US commonwealth islands may turn to desalination

The US commonwealth of Northern Marianas may use desalination to solve its acute water shortage problems.

The islands’ governor, Ralph Torres, is reported in local online newspaper, Saipan Tribune, as declaring his administration’s goal is to have potable drinking water available 24-hours a day and “reverse-osmosis (RO) was worth looking at.” According to the newspaper, initial studies have shown the capital cost of the project at least US$44 million in capital to bring the technology to the islands.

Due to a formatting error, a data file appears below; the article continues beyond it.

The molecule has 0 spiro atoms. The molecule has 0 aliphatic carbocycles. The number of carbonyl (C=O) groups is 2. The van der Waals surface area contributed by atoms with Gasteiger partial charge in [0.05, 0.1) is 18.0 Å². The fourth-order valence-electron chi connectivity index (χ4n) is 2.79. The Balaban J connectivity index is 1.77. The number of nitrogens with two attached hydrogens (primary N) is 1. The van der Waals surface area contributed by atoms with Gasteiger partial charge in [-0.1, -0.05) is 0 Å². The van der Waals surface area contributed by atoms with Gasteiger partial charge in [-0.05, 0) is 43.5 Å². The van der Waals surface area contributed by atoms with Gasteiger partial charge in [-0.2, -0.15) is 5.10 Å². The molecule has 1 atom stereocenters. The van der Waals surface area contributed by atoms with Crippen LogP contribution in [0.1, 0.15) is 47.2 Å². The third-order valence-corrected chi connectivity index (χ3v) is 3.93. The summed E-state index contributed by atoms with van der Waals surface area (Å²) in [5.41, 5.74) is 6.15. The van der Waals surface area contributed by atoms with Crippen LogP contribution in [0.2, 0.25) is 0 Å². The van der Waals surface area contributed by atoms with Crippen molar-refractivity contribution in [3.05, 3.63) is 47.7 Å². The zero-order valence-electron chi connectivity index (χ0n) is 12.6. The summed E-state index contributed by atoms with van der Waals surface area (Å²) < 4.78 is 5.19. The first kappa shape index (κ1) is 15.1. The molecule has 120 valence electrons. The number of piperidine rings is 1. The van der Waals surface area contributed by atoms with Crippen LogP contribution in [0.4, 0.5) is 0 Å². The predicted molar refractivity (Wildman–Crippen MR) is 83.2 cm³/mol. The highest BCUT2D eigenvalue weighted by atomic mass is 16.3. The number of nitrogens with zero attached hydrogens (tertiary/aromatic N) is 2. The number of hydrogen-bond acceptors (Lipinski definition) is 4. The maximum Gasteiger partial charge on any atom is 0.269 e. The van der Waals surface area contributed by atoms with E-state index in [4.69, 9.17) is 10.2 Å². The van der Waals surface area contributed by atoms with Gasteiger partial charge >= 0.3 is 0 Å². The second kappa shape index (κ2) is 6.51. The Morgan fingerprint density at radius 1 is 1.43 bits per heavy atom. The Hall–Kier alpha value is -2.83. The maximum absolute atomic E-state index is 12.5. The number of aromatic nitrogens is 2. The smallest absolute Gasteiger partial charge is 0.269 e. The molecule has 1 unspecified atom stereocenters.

The islands’ water infrastructure has been troubled with high levels of leakage as well as illegal tapping into the network according to newspaper.
The US military used portable RO units recently to help residents on the largest island, Saipan, to get clean drinking water from a lagoon after typhoon Soudelor struck the territory last August.

Meanwhile the Saipan Tribune reports the governor is yet to decide whether to accept the request from the islands’ water company, Commonwealth Utility, that he declare the water shortage a state of emergency.

Desalination has been proposed for the island in 2000 but the project was cancelled three times over the following 12 years.